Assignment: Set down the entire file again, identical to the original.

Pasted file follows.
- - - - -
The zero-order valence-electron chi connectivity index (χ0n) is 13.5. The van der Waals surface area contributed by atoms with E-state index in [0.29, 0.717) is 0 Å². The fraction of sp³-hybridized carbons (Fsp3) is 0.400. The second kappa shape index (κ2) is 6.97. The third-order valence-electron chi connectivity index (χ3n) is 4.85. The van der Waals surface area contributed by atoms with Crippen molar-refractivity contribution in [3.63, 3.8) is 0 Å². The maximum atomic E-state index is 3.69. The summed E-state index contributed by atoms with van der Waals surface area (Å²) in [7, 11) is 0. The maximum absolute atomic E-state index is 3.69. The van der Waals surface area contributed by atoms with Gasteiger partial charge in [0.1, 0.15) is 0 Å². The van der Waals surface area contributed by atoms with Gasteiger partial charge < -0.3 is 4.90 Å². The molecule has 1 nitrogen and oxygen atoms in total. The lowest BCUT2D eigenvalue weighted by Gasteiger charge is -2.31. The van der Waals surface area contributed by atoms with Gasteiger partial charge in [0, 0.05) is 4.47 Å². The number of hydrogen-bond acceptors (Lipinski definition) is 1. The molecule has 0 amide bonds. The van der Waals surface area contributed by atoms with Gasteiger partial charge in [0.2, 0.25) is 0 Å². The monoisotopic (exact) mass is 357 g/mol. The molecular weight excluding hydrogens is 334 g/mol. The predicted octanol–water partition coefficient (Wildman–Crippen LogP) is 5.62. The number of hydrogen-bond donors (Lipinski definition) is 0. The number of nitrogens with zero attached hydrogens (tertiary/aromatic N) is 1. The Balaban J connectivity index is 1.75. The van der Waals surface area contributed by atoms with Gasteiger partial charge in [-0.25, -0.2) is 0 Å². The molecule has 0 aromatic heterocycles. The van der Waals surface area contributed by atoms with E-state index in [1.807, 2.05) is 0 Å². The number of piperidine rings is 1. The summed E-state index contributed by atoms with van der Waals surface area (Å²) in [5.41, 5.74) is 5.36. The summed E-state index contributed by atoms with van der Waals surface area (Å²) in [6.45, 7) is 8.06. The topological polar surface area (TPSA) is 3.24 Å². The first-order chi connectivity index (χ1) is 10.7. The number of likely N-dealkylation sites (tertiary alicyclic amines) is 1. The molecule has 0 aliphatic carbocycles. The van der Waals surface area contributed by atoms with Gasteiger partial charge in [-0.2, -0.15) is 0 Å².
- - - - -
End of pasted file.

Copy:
The zero-order valence-electron chi connectivity index (χ0n) is 13.5. The van der Waals surface area contributed by atoms with E-state index in [0.29, 0.717) is 0 Å². The fraction of sp³-hybridized carbons (Fsp3) is 0.400. The second kappa shape index (κ2) is 6.97. The third-order valence-electron chi connectivity index (χ3n) is 4.85. The van der Waals surface area contributed by atoms with Crippen molar-refractivity contribution in [3.63, 3.8) is 0 Å². The maximum atomic E-state index is 3.69. The summed E-state index contributed by atoms with van der Waals surface area (Å²) in [7, 11) is 0. The maximum absolute atomic E-state index is 3.69. The van der Waals surface area contributed by atoms with Gasteiger partial charge in [0.1, 0.15) is 0 Å². The van der Waals surface area contributed by atoms with Gasteiger partial charge < -0.3 is 4.90 Å². The molecule has 1 nitrogen and oxygen atoms in total. The lowest BCUT2D eigenvalue weighted by Gasteiger charge is -2.31. The van der Waals surface area contributed by atoms with Gasteiger partial charge in [0, 0.05) is 4.47 Å². The number of hydrogen-bond acceptors (Lipinski definition) is 1. The molecule has 0 amide bonds. The van der Waals surface area contributed by atoms with Gasteiger partial charge in [0.2, 0.25) is 0 Å². The monoisotopic (exact) mass is 357 g/mol. The molecular weight excluding hydrogens is 334 g/mol. The predicted octanol–water partition coefficient (Wildman–Crippen LogP) is 5.62. The number of hydrogen-bond donors (Lipinski definition) is 0. The number of nitrogens with zero attached hydrogens (tertiary/aromatic N) is 1. The Balaban J connectivity index is 1.75. The van der Waals surface area contributed by atoms with Gasteiger partial charge in [-0.25, -0.2) is 0 Å². The molecule has 0 aromatic heterocycles. The van der Waals surface area contributed by atoms with E-state index in [1.807, 2.05) is 0 Å². The number of piperidine rings is 1. The summed E-state index contributed by atoms with van der Waals surface area (Å²) in [5.41, 5.74) is 5.36. The summed E-state index contributed by atoms with van der Waals surface area (Å²) in [6.45, 7) is 8.06. The topological polar surface area (TPSA) is 3.24 Å². The first-order chi connectivity index (χ1) is 10.7. The number of likely N-dealkylation sites (tertiary alicyclic amines) is 1. The molecule has 0 aliphatic carbocycles. The van der Waals surface area contributed by atoms with Gasteiger partial charge in [-0.2, -0.15) is 0 Å².